For a while, when I was with Routledge, I tried to kick-start the old series Biblical Limits. I didn’t initiate the series, but it had been cutting edge at the time, and one thing biblical scholars seldom get to claim is that particular adjectival phrase. Alas, my enthusiasm wasn’t contagious and the series never moved ahead. Recently I decided to read Roland Boer’s Knockin’ on Heaven’s Door: The Bible and Popular Culture. Little did I realize that it would be a book that would make such a literal fit for the symbolic nature of my blog title. This is a book that my internet savvy would declare NSFW: not safe for work. Boer explores the sex and violence that are really rather pronounced in the biblical text, but which are often sublimated into object lessons for the faithful. We hear that such books as Song of Songs are allegories since they can’t possibly be about real people really attracted to each other. Would God sanction such things, well, after Genesis 1, I mean?
Post-modern readings of the Bible like to place the obvious before the reader. There is, no doubt, some over-reading going on here, but there is plentiful insight as well. A number of places I stopped and thought, I could use that, were I still teaching. Popular culture isn’t just movies and video games. There is a very human element to culture. Indeed, culture would not exist without such a thing as human interest. Boer explores everything from David’s carnal interests to Alfred Hitchcock’s morbid ones. McDonalds to Ezekiel in Guns-n-Roses. This is not the usual finding Christology in E.T. This is more like the bad boy’s Bible.
If the Bible cannot be made applicable to a constantly changing culture, then it becomes irrelevant. Many object to Boer’s bold treatment, but I believe that unless we can move beyond our concerns with J, E, D, P, R, Q, and double, or triple-redactions, we’re going to lose readers from page one. Knockin’ on Heaven’s Door is a page-turner. You can sit on the bus and have people think you’re reading about the Bible when in reality, a chapter on pornography may have you blushing madly. It brings to mind Odysseus in Polyphemus’s cave. But then, blind giants may be the most dangerous of all.
Posted in Bible, Books, Popular Culture, Posts, Religious Violence, Rock-n-Roll
Tagged Bible and Popular Culture, Biblical Limits, Knockin' on Heaven's Door, Post-Modernism, Roland Boer, Routledge, sexuality, Song of Songs, violence
I’m busy. Too busy most of the time. You see, I used to be able to keep my mental files neatly in order. Recall was swift and efficient. I suppose that was back when I was doing the job for which I’d been preparing my entire life. Then a midlife, unexpected career change shifted things a bit. That mental file that you always kept here has now been shunted over to there. I suppose I always knew this was coming, and that’s why I started writing things down. Of course, this led to stacks of papers and a whole series of notebooks that follow varying forms of logic. “Commonplace books” as they used to be called. Then computers. I never used a computer until after my master’s degree. My wife showed me how. And then writing ideas down became pretty easy—who could ever afford more than one personal computer? And since they were as heavy as a small television (cathode-ray tube variety, of course), you always knew where you’d find it. Then laptops. iPads. iPhones. Something called “the Cloud.” A computer on my person at all times and I still can’t find that ruddy file, and has anybody seen my phone?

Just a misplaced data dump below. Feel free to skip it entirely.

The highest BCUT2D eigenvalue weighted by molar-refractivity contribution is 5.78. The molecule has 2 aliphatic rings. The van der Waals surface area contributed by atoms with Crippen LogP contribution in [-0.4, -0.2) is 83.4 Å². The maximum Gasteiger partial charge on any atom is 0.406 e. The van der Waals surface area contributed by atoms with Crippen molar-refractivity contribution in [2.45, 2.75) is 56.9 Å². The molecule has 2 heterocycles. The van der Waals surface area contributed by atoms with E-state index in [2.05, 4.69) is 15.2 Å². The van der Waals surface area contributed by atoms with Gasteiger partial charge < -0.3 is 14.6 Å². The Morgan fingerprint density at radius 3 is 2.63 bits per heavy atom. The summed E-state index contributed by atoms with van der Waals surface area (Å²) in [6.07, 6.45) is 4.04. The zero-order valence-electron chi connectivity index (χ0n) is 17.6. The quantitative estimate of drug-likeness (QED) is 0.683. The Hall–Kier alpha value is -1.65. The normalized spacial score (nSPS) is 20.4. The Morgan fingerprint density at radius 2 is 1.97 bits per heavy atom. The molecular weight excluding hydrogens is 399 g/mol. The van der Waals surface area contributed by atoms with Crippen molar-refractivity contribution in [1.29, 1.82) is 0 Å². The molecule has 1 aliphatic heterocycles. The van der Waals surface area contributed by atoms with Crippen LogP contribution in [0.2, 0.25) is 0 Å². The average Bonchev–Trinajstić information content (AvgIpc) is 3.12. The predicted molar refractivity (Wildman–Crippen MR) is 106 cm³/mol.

I wrote an important (for me) paper back in 2012. Just two years ago. I remembered vividly typing it on my laptop, working on it for weeks. Recently I wondered where I put it. I searched my laptop. Not there. I must have backed it up. Checked my backup files, on CD. Not there. Where did I put the thing? Although a Luddite at heart, I don’t delete old files. Please, tell me I didn’t do something like back it up on a floppy disk! I can barely remember when we used those. No, no, it was much more recent than that. Was it on this laptop or the one before? Maybe I stored it on the hard disk of the antiquated one. When you get a new computer (or at least when I do) it is such a rare occasion that you don’t bother backing up every single little loose file on your old machine—there’s too much shiny new stuff to admire. But the file wasn’t there. Finally I attached a terabyte backup, admittedly overkill for someone of my limited mental ability, and searched. Although the icon said it was on the terabyte drive, the file was actually on the Cloud, and since I hadn’t updated my software in a while, I was denied access.